The lowest-spec 27-inch iMac costs $1,200. Dropping the DVD and HD and OS might bring this down to $1,000. You can get a Samsung 27-inch HDTV for $350. So Apple's higher-resolution screen etc. adds a $650 mark-up.

Samsung sells a 40-inch HDTV for around $1,000, a 46-inch HDTV for around $1,200 and a 46-inch "Smart TV". for $2,800. So Samsung adds a $2,450 mark-up for 46 inches and "smart" over a 27-inch HDTV.

Could Apple sell, and would anyone buy, a 46-inch Apple HDTV for $3,450?
post #114 of 140
Quote:
Originally Posted by WelshDog View Post

And that Calder Google Doodle last week was perfection.

Their doodles are epic. They should abandon smartphones and focus on doodles
post #115 of 140
Those "16 speakers" things on the Bose box are going to be awful crap. You simply can't get good sound (and "surround" at that) with 16 1" speakers stuffed in one box.

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post #116 of 140
Quote:
Originally Posted by Tardis View Post

OK, let's ask this question from the other direction: given that this (hypothetical) Apple TV will be an Apple product ..... would anyone buy, a 46-inch Apple HDTV for $3,450?

Just one more thing: FWIW, this iMac 27-inch is currently my living room TV. Our local analogue TV broadcasts went off the air some time ago, and I am using this iMac with a USB plug-in TV tuner to receive digital TV.

I am waiting until the queues die down before I get a big HDTV. Does anyone think I should wait until Apple introduces a big HDTV?

If so, how long should I wait?
post #117 of 140
Quote:
Originally Posted by irnchriz View Post

yeah, but google can't do anything right.

Google TV is focused on "Search" as its key New Idea (when your favorite tool is a hammer, everything looks like a nail). but few consumers want to do Search on a big screen TV. they want mainly to passively consume. with as little effort as possible. e.g., does anyone use all that interactive web stuff on BluRay movies? very few.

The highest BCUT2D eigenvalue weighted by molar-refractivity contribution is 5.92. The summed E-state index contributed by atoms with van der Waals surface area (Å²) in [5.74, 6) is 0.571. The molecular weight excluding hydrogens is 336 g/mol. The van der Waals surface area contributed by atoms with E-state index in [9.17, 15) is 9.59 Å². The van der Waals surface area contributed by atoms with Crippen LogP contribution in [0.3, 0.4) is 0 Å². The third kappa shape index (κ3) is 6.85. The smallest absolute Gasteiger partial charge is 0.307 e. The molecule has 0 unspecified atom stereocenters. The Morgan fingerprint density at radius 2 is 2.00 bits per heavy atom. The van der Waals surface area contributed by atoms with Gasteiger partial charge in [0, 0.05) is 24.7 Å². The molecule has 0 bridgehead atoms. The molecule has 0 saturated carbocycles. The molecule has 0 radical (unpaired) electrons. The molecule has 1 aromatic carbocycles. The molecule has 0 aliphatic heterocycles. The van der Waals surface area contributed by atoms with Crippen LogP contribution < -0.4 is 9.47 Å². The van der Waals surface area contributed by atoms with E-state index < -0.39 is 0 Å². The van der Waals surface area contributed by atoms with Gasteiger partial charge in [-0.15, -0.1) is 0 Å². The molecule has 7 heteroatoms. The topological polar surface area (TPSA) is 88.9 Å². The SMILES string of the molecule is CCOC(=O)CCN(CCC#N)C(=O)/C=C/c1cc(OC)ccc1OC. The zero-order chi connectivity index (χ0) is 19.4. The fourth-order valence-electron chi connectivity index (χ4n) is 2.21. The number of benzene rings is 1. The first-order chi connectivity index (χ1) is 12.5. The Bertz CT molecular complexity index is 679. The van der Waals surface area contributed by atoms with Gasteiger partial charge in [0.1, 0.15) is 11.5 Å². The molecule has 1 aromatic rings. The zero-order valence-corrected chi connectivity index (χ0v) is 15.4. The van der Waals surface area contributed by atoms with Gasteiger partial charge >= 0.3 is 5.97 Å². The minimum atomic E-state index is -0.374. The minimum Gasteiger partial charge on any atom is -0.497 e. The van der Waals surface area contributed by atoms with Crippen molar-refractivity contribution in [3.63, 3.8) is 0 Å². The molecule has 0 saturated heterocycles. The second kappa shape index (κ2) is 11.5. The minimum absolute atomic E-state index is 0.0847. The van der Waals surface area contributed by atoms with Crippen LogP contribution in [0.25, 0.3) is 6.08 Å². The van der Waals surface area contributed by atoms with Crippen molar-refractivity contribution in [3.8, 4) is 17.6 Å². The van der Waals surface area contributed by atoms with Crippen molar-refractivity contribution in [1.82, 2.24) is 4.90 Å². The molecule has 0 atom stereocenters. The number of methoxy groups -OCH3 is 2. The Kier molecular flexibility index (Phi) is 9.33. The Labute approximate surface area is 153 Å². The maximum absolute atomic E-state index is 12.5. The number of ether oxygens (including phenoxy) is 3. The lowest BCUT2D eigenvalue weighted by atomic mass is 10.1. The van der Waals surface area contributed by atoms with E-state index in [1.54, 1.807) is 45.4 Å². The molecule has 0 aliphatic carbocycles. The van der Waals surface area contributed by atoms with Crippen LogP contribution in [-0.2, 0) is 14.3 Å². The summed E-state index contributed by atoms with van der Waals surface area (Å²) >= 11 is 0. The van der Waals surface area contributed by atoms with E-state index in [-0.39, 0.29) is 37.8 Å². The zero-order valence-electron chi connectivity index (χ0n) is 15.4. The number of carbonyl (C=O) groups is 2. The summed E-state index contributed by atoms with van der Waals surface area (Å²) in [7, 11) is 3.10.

on top of that, Google failed to reinvent the UI. still the old school LRUD cursor screen. that has to go. it always sucks.

and then Google made it all too complicated, a half baked miss mash as usual. so ... three strikes, and DOA.

giving Google TV an HDMI pass thru was one of its good ideas. maybe the only one ... oh yeah, widgets too.
post #118 of 140
Quote:
Originally Posted by jragosta View Post

Just to point out - 3D TV (of any type) has significant limitations. A fairly large percentage of the population can't watch 3D TV due to vision problems. I don't get any 3D effect at 3D movies - and the 3D technology reduces the quality in other ways. Quite a few people get headaches or physically ill from watching 3D.

I suspect that's part of the reason 3D is slow to catch on. Every previous improvement (broadcast TV to VHS, VHS to DVD, DVD to BluRay, etc) was a significant improvement, but there was no downside to anyone. With 3D TV, there's a HUGE downside for a lot of people.

My sincere sympathy for your underlying point here. Like my brother, my niece, and a good friend or two, your eyes are apparently not tracking or both seeing well enough in parallel for stereo vision. Sometimes this is correctable to great benefit -- e.g., Sue Barry's Fixing My Gaze -- sometimes not. You are right to bring this up. It was my oversight not to include it when I anticipated that there will be objections about 3D TV.